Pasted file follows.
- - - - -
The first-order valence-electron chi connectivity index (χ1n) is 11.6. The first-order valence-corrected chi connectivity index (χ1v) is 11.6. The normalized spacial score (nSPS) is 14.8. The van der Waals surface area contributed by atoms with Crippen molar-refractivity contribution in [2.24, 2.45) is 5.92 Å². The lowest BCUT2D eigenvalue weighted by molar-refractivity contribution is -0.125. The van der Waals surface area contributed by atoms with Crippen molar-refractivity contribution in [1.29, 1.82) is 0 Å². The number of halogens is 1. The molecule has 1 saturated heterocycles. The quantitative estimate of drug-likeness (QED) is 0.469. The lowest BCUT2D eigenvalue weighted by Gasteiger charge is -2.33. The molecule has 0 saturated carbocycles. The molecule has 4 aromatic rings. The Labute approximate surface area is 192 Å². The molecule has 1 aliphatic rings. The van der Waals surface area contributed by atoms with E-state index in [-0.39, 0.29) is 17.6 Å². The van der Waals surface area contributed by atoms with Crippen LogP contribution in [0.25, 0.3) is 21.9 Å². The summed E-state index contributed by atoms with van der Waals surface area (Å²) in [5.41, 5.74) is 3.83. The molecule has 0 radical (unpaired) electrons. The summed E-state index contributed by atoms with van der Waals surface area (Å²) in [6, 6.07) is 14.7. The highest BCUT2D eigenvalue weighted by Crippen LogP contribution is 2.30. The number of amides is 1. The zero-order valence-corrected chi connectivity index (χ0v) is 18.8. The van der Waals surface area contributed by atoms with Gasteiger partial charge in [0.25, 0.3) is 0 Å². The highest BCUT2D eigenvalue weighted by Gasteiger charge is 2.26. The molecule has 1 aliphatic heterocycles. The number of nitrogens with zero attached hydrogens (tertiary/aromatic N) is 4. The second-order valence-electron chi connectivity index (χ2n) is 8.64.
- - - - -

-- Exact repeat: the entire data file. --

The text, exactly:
The first-order valence-electron chi connectivity index (χ1n) is 11.6. The first-order valence-corrected chi connectivity index (χ1v) is 11.6. The normalized spacial score (nSPS) is 14.8. The van der Waals surface area contributed by atoms with Crippen molar-refractivity contribution in [2.24, 2.45) is 5.92 Å². The lowest BCUT2D eigenvalue weighted by molar-refractivity contribution is -0.125. The van der Waals surface area contributed by atoms with Crippen molar-refractivity contribution in [1.29, 1.82) is 0 Å². The number of halogens is 1. The molecule has 1 saturated heterocycles. The quantitative estimate of drug-likeness (QED) is 0.469. The lowest BCUT2D eigenvalue weighted by Gasteiger charge is -2.33. The molecule has 0 saturated carbocycles. The molecule has 4 aromatic rings. The Labute approximate surface area is 192 Å². The molecule has 1 aliphatic rings. The van der Waals surface area contributed by atoms with E-state index in [-0.39, 0.29) is 17.6 Å². The van der Waals surface area contributed by atoms with Crippen LogP contribution in [0.25, 0.3) is 21.9 Å². The summed E-state index contributed by atoms with van der Waals surface area (Å²) in [5.41, 5.74) is 3.83. The molecule has 0 radical (unpaired) electrons. The summed E-state index contributed by atoms with van der Waals surface area (Å²) in [6, 6.07) is 14.7. The highest BCUT2D eigenvalue weighted by Crippen LogP contribution is 2.30. The number of amides is 1. The zero-order valence-corrected chi connectivity index (χ0v) is 18.8. The van der Waals surface area contributed by atoms with Gasteiger partial charge in [0.25, 0.3) is 0 Å². The highest BCUT2D eigenvalue weighted by Gasteiger charge is 2.26. The molecule has 1 aliphatic heterocycles. The number of nitrogens with zero attached hydrogens (tertiary/aromatic N) is 4. The second-order valence-electron chi connectivity index (χ2n) is 8.64.